Author(s): Muresanu DF, Sharma A, Sharma HS
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Abstract The possibility that diabetes influences the outcome of heat stress-induced brain pathology was examined in our experimental rat model. Because growth hormone (GH) deficiency is an important factor in diabetes, the possible neuroprotective role of GH supplements was also examined in diabetic rats following heat stress. Rats receiving streptozotocine once daily for three days (50 mg/kg, i.p.) and allowed to survive four weeks resulted in diabetes (blood glucose level 18 and 20 mMol/L) compared to controls (blood glucose 4-6 mMol/L). Control or diabetic rats when subjected to four hours' heat stress at 38 degrees C in a biological oxygen demand incubator (BOD) showed profound disruption of the blood-brain barrier (BBB), reduction in cerebral blood flow (CBF), brain edema formation, and cell injury. These effects were most pronounced in diabetic rats. Pretreatment with GH (50 microg/kg/min for 10 min before heat stress) significantly attenuated brain pathology in normal animals subjected to hyperthermia. On the other hand, almost a double dose of the growth hormone (80 to 120 microg/g/min for 10 min) is needed in diabetic rats to induce considerable neuroprotection following heat stress. These observations are the first to suggest that diabetic rats are more vulnerable to heat stress-induced brain pathology and further show that the efficacy of neuroprotective drugs is also severely reduced in diabetic rats. Taken together, our results demonstrate that the dosage of neuroprotective drugs requires adjustment to enhance neuroprotection depending on the patient's endocrine or metabolic status, for example, diabetes mellitus, a finding not reported earlier.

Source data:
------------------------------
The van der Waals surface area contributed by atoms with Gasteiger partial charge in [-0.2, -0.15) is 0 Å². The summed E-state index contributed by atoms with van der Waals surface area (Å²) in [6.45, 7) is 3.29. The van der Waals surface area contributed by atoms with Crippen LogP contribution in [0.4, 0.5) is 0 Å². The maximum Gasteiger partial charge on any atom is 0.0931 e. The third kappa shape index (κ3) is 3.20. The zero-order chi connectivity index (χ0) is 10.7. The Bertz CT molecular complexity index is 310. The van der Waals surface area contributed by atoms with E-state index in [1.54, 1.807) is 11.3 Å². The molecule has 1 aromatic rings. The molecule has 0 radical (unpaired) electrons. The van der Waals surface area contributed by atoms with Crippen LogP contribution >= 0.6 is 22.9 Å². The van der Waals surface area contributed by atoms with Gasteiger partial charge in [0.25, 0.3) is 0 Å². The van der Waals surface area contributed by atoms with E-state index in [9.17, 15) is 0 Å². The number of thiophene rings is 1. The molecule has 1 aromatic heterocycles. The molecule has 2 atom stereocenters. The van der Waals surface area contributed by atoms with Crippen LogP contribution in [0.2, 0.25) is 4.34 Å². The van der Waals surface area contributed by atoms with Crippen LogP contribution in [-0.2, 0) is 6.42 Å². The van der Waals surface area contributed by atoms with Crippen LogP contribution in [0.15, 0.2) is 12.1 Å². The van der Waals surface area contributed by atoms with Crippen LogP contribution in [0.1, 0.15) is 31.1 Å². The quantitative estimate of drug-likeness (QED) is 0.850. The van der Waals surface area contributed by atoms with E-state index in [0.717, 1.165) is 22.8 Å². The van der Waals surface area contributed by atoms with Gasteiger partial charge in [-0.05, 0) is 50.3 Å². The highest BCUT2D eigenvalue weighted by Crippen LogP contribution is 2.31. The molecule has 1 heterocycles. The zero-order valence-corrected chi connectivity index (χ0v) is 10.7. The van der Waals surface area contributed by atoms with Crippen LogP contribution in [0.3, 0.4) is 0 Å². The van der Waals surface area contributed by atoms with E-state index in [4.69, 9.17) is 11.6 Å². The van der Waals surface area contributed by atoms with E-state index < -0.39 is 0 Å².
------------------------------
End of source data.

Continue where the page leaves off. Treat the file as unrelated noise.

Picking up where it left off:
This article was published in Ann N Y Acad Sci
and referenced in Journal of Microbial & Biochemical Technology